(This was posted June 5, 2009 on my blog “Positively Media” at PsychologyToday.com)
Ralph Waldo Emerson said:
“No man should travel until he has learned the language of the country he visits. Otherwise he voluntarily makes himself a great baby - so helpless and so ridiculous.”
Think of the tech-saavy younger generation as another country with a different language. Their lives are inseparable from technology and they are connected to each other and to information flows in ways many of us will never understand. We can learn to speak their language or we can look ridiculous and irrelevant.
No where is learning to speak the language of technology more important than when you’re trying to educate young people. At a time when one in five American students drops out of high school, we parents and educators need to work on our language skills. This is why I love to see educational institutions embrace media technologies. At Azusa Pacific University (APU), my friend David Peck is leading a team doing some really cool things to connect with this generation of digital natives by creating conversations in the language of the users. Sounds simple enough, but it is surprisingly rare.
APU is smartly and simply integrating game play and information delivery. Their website contains games starring Stickman Bob where you must protect the campus from comets and, although I am embarrassed to say that I destroyed the campus several times due to my lack of gaming skills, I now know what the Cougar Dome and Wilden Hall look like and I’ve never been to APU. After flattening the place, I also feel a little responsible for the protection of the campus. Pretty good emotional engagement for 15 minutes of play.
Games like Stickman Bob can also normalize experiences, such as the anxiety of the admissions and entry process, such as where you help Stickman Bob dodge crazed admissions counselors by leaping wildly and arming him with book bags. (I’m sorry to say that my Stickman Bob was resoundingly trampled.) This injection of humor allows APU to humanize their institution. They also invite engagement by letting you customize your own personal Stickman Bob avatar (in either gender) and keep track of your score. And they don’t stop there. You can “ Join the Stickman Bob Facebook Group ” or Twitter your opinions to @azusapacific. While marketers will be all excited about the website’s “stickiness” (ability to hold visitor’s attention), the real value comes in the brand perception of APU and in beginning to build a relationship with prospective students that will last long beyond graduation. These games are the equivalent of saying “Hey, we get you!” If it were my school, I’d put Stickman Bob on the home page.
As technologies emerge, the boundaries between platforms become more porous and things cross over. Think texting your Twitters and iPhoning your Facebook page. What many consider to be Internet applications are hitting the road. Mobile devices are an under-25 appendage and Blackberries and iPhones are no longer the tools of tech-dilettantes and Type A workaholics. In the summer of 2008, Hot Lava Software working with the Kauffman Foundation used the ubiquity of mobile devices to deliver Science, Technology, Engineering and Mathematics education as a ‘Sports Bytes’ contest to teens’ mobile phones with the hope of sparking their interest in the math and science at a time when many teens turn away. They asked questions like: Which ball has the slower speed when thrown: a softball or a baseball? Over 70,000 teens registered to play over the series of sporting events.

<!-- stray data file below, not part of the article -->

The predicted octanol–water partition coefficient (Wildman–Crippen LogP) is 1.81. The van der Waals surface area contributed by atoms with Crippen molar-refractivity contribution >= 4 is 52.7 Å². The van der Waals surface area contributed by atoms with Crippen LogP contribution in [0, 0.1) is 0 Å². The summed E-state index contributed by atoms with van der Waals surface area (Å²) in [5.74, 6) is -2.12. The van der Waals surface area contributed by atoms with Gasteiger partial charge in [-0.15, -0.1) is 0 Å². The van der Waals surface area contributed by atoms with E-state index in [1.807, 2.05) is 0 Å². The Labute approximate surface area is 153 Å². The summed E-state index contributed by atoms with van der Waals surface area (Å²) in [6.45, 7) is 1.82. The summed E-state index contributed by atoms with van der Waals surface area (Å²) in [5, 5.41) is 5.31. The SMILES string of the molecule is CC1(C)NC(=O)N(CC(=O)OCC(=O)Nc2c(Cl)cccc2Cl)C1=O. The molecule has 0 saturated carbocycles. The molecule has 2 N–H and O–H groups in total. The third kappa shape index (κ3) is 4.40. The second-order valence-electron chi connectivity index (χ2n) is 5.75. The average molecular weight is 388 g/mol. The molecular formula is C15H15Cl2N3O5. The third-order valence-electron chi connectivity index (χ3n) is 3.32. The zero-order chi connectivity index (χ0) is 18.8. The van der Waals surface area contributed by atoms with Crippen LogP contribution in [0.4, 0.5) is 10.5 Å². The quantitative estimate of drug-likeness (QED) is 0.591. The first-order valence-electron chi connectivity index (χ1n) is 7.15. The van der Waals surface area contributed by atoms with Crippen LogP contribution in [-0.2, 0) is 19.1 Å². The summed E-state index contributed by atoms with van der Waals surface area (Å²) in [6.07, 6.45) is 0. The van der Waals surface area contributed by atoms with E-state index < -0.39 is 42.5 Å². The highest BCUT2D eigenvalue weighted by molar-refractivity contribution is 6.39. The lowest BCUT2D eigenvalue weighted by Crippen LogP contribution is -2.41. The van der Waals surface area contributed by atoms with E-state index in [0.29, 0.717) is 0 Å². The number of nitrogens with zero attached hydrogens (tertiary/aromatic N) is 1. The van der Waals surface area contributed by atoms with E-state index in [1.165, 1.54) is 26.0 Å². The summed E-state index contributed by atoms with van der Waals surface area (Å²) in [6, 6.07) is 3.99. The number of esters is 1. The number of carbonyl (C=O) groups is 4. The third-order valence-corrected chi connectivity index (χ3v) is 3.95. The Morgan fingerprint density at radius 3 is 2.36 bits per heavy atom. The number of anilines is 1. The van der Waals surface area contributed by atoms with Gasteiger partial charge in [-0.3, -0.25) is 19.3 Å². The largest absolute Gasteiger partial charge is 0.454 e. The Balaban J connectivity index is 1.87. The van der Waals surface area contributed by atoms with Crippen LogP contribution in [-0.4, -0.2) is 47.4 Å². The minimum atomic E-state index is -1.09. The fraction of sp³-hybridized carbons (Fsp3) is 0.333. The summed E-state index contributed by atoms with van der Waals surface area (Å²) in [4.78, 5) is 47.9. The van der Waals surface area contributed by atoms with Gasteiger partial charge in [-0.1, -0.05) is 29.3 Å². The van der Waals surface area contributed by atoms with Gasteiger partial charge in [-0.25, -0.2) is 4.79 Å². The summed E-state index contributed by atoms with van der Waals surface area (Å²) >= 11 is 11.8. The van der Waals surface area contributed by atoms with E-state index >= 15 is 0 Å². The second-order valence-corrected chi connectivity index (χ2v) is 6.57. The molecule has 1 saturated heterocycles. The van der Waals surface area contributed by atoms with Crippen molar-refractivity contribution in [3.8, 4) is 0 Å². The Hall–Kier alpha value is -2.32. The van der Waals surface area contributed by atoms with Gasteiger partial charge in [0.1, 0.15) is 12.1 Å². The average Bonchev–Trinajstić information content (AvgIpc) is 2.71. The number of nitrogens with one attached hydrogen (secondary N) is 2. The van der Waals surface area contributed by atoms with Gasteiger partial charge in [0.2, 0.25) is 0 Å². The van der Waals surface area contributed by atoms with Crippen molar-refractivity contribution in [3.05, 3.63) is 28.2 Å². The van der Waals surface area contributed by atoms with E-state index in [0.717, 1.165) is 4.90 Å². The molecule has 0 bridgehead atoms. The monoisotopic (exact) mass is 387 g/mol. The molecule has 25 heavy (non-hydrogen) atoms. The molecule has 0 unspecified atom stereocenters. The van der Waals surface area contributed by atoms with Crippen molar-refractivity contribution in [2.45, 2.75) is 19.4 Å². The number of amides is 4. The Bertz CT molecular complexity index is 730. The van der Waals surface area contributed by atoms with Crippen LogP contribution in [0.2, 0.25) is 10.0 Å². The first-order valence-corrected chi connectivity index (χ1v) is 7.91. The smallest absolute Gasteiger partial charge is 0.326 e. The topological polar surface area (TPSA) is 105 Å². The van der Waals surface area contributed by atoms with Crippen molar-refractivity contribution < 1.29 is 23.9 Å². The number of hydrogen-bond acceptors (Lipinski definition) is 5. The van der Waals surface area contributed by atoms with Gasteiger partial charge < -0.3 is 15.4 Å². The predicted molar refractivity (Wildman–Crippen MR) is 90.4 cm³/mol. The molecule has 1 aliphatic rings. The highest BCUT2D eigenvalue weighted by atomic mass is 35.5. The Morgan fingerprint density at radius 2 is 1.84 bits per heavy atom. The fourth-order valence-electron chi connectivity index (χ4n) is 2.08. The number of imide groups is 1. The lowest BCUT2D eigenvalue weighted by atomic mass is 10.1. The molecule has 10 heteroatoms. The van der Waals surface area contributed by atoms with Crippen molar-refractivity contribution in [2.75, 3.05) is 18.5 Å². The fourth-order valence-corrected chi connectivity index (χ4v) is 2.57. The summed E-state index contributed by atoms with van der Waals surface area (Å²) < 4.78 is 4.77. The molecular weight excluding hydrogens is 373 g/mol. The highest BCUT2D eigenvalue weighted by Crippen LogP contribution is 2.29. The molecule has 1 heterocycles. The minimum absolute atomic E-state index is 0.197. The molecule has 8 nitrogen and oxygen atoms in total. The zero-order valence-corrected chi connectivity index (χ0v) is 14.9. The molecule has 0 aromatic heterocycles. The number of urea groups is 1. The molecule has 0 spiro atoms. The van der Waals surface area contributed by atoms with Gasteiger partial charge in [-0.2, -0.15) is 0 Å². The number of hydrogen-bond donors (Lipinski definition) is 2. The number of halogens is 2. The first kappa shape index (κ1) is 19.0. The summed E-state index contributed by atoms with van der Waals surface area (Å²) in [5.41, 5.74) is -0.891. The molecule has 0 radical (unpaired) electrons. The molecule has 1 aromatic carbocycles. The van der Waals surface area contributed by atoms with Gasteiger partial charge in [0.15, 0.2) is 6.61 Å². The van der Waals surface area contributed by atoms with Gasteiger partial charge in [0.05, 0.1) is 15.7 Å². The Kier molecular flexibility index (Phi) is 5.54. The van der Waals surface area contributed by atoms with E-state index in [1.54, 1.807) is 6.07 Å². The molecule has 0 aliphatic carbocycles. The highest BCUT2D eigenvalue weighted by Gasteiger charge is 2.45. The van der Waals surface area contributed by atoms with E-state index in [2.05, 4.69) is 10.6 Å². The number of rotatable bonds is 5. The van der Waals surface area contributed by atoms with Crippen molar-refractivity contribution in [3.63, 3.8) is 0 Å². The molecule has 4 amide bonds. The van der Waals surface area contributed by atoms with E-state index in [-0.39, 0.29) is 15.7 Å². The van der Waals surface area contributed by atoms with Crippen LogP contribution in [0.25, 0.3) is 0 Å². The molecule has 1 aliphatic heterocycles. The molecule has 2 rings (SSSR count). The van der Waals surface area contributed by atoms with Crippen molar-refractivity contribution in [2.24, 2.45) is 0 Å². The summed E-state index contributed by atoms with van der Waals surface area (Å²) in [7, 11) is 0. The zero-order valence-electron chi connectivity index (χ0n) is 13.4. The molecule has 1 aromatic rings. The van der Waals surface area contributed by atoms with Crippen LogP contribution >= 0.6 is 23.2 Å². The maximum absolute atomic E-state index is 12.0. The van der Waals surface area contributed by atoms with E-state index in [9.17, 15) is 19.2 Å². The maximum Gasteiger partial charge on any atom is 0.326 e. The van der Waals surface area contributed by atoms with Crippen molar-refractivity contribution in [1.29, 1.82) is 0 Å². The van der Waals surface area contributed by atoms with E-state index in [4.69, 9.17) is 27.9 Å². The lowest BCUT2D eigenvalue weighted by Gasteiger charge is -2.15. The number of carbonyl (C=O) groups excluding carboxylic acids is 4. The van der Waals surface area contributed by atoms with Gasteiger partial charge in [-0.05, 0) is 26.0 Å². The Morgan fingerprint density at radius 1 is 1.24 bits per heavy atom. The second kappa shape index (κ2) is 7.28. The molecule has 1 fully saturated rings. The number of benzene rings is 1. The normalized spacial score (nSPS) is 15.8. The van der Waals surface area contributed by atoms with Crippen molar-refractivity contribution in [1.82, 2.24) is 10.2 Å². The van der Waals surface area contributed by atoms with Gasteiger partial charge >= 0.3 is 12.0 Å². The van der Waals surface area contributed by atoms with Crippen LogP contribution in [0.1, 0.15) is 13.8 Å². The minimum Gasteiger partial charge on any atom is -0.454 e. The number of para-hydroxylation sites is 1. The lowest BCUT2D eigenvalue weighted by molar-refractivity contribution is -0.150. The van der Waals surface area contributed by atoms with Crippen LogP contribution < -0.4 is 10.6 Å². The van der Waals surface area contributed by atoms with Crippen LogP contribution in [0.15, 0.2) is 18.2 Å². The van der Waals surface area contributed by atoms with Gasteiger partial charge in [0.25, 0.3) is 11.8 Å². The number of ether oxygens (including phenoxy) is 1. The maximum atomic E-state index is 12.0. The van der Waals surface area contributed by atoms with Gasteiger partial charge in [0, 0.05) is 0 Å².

Teaching mobile game development is also emerging as a motivational tool to engage students, according to researchers like Kurkovsky, and can help students see the connections between Computer Science and real-world technology.
Where many educators demand the incapacitation of mobile devices during class, schools like APU have faculty that say “Turn on your cell phones. Text me with questions.” They are actively going mobile with access to school information like sports scores and calendars available to students via mobile devices with plans to integrate administrative chores. Compared to India, however, the US is a bit behind in adoption of mobile applications. New startups are doing everything from introducing mobile-based English language classes to companies like Find Guru who developing online classroom where you can get connected with teachers, assignments and texts. Love me, love my technology.
The brilliance of these projects, and the hopefully many like them, is that they aren’t using technology to replicate current educational experiences. They are using the technology to support ways of motivating and connecting with kids in the language they use every day. Not only will using technology help motivate and engage kids, it is also the only way to prepare them for problem-solving for jobs that haven’t been invented yet in a world full of technology.
Kurkovsky, S. (2009). Engaging students through mobile game development. SIGCSE Bulletin, 41(1), 44-48. Photos: APU Public Relations, iStockphoto.com
Good post. I just read this article,
Web 2.0 crowned one millionth English word, on how particularly technology and its tools and devices are quickly creating new words to our languages. The millionth word added is: Web 2.0. Its new status is controversial with linguists. I consider it more a phrase than a word.